His first two pitches of the night started on the inside corner and darted several inches inside, with one of them almost hitting Angels’ right-handed leadoff man Brandon Phillips. Such is life with Mike Clevinger and his embroidered denim jacket.1 A jerky delivery cedes way to pitches that fly in all directions, seemingly, and serves as the perfect prelude to the ensuing pitches- they could be headed anywhere, which is both a blessing and disguise.
The overwhelming movement on his pitches creates command problems. Allowing four and a half walks per nine innings makes it difficult to be trusted in a postseason series, where any additional base runner allowed could send a team home early. The only other pitcher even being considered for a postseason start with such command issues is the Rockies’ Tyler Chatwood, but his 60% ground ball rate is a solid counter. Clevinger, on the other hand, redeems himself by missing bats at an elite clip.
Tuesday night’s showdown on the left coast with the Los Angeles Angels was a playoff audition, of sorts. While Clevinger has been an incredible, productive member of the 2017 rotation, the walks make it a more difficult decision than it should be. The walks were on display throughout, but so were the whiffs.
It was an efficient outing. Six Angels reached base. One due to catcher’s interference. Another erased on a fine pickoff move. The most encouraging part of the outing was the whiff train kept rolling. Out of his 89 pitches, Clevinger manufactured 10 swings and misses (11.2%). This number is slightly below his season rate but well above league average. None of these came in his final inning, which brings to light an important caveat with Clevinger’s playoff status.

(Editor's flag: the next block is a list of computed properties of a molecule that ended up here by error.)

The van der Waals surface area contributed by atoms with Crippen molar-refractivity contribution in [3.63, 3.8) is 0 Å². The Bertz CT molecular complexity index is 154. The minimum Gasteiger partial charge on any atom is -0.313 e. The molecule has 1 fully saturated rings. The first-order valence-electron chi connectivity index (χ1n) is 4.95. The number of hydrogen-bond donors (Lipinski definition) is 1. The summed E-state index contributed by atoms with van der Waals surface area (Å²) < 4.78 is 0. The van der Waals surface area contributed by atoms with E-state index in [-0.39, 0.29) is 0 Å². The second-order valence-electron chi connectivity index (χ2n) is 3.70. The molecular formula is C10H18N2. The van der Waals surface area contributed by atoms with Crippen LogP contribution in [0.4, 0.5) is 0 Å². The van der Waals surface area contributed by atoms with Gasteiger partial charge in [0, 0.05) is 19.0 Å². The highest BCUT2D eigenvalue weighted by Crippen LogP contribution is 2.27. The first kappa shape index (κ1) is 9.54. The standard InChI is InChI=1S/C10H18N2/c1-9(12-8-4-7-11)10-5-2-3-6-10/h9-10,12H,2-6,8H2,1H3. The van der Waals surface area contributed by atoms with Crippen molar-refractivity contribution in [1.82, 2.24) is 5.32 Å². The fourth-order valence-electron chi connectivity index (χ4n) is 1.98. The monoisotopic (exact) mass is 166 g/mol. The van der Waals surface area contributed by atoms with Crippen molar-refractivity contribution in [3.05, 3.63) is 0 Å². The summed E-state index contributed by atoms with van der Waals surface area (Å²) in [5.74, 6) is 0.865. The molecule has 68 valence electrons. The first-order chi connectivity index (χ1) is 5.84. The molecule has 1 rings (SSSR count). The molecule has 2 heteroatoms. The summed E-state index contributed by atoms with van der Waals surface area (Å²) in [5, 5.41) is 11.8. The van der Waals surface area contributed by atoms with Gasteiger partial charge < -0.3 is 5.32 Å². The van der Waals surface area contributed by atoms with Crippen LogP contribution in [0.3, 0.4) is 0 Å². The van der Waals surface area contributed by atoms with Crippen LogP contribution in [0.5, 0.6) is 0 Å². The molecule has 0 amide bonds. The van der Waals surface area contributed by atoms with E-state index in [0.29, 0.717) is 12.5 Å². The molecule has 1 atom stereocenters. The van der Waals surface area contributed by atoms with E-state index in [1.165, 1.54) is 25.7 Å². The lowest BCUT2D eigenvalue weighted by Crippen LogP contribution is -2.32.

Seemingly a lock to be Cleveland’s fourth starter in October,2 Mike Clevinger’s role needs to be slightly adjusted. When the lineup turns over to face him a second time, command of the strike zone becomes an even bigger issue with a 15% spike in walks per nine. This accompanies an on-base percentage increase of about 15% as well. The premium that is placed on playoff baserunners, given the uptick in the quality of pitching across the board, introduces an interesting conundrum for how to approach Clevinger’s usage.
The Indians should hand him the ball in Game 4 of the American League Division Series. It should be, however, in a limited capacity of three-to-four innings while paying close attention to his command. At that point, you can hand the ball over to Josh Tomlin or Danny Salazar, depending on how Salazar looks over the final week and a half of the regular season.
Another important consideration for Clevinger’s usage in October should be handedness of the upcoming hitters. Perhaps if several left-handed hitters are due up in the fourth inning of a contest, it might be wise to give the ball to Tyler Olson or another member of the elite Tribe bullpen for an inning. In 2017, he has allowed a weighted on-base average of 0.353 against versus lefties, compared to a mere 0.259 mark for right handed batters. Score and situation will be the critical indicator.
Indians fans should find solace in the fact that Mike Clevinger is the fourth option in the rotation for next month’s playoff run. He is effective, but efficiency will be key. Limiting baserunners and finding the strike zone will allow him to pitch deeper into these important games. If his starts go anything like last night’s audition in Los Angeles, he will be perfectly suitable to play the short starter role. Of course, an Indians series lead at the time of his start will make all decisions much simpler.
As an aside, Clevinger was not the postseason auditioning player from the Indians to make a favorable impression last night. Center fielder Greg Allen was a late inning defensive replacement for Jason Kipnis and delivered a five-star Statcast catch to close out the game.